Reggie did much better in the role of Big Brother than he had in the role of Little Brother. He was patient and kind with the younger buddies. His territorial marking all but ended once there weren't cats that were higher on the totem pole in the house. He was content just to get along with everyone, throwing out the occasional Zen-judo-master moves when Cooper wanted to play or hanging out with Coco on the bed when the other buddies weren't giving her the time of day.
It doesn't feel like he's really gone. Reggie was special in a way that would be hard to describe. If Wanda was the soul of the house, Reggie was the anchor. He was the one who kept everyone honest when the older buddies were alive, and grounded once they had passed. So much of our world had been crafted around him in so many ways, small and large, that we are a bit set adrift without him here. We come home at night expecting to see him sitting on the couch, eyes like a kitten, whiskers forward, waiting on us to sing the song and serve him mush. Sean's voice catches as he realizes again that he can no longer sing the special part of Reggie's song: "Reggie gets his very own mush, very own mush, very own mush. Reggie gets his very own mush so nobody else can eat Reggie's mush but Reggie." He created that extra part of the Kitty Mush song because Reggie had to be closed in a room to keep him from eating the other cats' mush, but this way Reggie got to feel like we were protecting his mush from the other cats. We know it's silly, but it was meaningful to us and I'm 100% certain it was meaningful to Reggie, too. We realized after the fact that Reggie had more special songs than all of the previous five buddies. Maybe more than all five put together. That's got to count for something.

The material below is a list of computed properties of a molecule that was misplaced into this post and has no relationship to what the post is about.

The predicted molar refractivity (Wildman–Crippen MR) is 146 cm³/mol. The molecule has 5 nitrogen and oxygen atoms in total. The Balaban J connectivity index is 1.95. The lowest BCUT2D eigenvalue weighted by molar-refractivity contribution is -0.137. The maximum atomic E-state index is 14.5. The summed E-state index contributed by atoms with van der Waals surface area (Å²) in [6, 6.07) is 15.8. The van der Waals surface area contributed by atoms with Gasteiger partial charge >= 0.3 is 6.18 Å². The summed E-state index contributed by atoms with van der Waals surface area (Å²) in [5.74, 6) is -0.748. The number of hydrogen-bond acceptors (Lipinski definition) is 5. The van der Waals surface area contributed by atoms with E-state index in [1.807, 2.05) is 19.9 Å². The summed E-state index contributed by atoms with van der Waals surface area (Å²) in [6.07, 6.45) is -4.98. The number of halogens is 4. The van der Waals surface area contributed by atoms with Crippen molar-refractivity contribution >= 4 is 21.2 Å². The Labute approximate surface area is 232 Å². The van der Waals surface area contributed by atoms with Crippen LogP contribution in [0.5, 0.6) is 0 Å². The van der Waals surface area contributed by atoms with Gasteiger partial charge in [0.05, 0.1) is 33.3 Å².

Losing Reggie has been hard enough, but we realized as we continued to process his loss that by losing Reggie, we also lost ties to all of the other buddies who meant so much to us. Reggie was the last official tie to Elroy. He was the only one of this crew who knew the other cats when they were young, and the only one to live in six different houses with us. He was a cosmic string connecting us to our past lives with our buddies and leading us into the future with the new crew. The Fates have now severed that string, and we have to figure out how to move along without him.